From: Tamar Ross <ross@...>
Date: Wed, 30 May 2007 14:31:24 +0300
Subject: RE: Response to Aryeh Frimer Review

Aryeh Frimer posted a review essay entitled "Guarding the Treasure" of
my book, "Expanding the Palace of Torah: Orthodoxy and Feminism". In
this essay, Aryeh presents a number of criticisms of my work. The
following is a link to my response to that review essay:


Tamar Ross


From: Michael Frankel <michaeljfrankel@...>
Date: Sun, 10 Jun 2007 12:02:35 -0400
Subject: R.Z.Yehudoh Kook z"l and University

David Ziants writes:  <Rabbi Tzvi Yehuda Kook (son of Rabbi A.Y.) based his 
zionist philosophy on the teachings of his father, but he seems to be more 
radical on our relationship to the secular world than his father. For 
example there is the famous picture of Rabbi A.Y. on the podium at the 
opening of the Hebrew University, whereas the philosophy of Merkaz HaRav 
(Kook) yeshiva, when I was in one of their satellite yeshivot, seemed to be 
anti anything to do with university.>

As one personally tossed out of Mercaz Harav on R.Z. Yehudoh's direct order 
because of university connections, I would still have to say that 
R.Z.Yehudoh himself was more nuanced than the suggestion he was "anti 
anything to do with university".  It was back in 66-67 - a good year for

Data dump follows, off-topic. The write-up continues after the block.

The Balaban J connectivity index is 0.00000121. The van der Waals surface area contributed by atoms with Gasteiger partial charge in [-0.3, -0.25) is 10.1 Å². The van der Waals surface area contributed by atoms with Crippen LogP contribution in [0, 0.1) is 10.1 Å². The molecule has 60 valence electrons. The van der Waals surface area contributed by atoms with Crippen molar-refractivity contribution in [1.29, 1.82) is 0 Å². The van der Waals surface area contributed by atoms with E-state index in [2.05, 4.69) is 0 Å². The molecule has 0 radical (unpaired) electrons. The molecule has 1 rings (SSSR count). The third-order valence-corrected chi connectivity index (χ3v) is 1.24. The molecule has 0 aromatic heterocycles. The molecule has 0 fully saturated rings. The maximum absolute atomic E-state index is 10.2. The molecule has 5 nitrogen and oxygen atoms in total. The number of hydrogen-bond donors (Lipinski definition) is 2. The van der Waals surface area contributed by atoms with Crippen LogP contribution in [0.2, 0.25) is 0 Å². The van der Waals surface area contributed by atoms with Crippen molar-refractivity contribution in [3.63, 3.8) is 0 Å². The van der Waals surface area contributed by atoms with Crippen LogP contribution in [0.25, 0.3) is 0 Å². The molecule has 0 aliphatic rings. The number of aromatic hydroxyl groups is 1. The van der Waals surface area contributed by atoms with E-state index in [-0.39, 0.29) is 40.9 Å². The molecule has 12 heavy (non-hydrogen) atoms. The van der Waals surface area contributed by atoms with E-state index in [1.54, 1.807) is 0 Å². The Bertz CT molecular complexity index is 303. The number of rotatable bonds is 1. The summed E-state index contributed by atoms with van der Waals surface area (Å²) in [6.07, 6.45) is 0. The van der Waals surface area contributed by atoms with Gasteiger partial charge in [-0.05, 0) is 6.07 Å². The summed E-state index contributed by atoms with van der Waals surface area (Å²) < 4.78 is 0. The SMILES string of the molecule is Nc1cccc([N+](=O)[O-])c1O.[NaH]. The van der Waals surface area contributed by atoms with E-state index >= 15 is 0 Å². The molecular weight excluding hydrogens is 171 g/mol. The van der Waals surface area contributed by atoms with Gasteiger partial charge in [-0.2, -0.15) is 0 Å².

adrenalin fixes as it later turned out - but the short version is I had come 
to spend a year in Israel, not as the current practice has it for a year's 
yeshivoh experience (that was then quite rare and the only member of my 
class to do so was notyetR. Mordechai  Willig. well, also notyetR. Aryeh 
Ralbag but he went after high school and returned, I think, to Fordham on a 
somewhat different deal) but rather to spend an undergraduate YU junior year 
at Hebrew University.  Since university didn't start till Sept or Oct and I 
had gotten there in June, I spent the summer time playing hooky from the 
mandatory foreign student ulpan run by the university and attending shiur at 
Mercaz Harav (a quite good one BTW, somewhat to my surprise. didn't think 
they really knew how to learn rambam outside of YU).  R. Z. Yehudah had no 
problem with this arrangement or my university intentions and only balked 
after university formally started since he felt it unfair to allow me to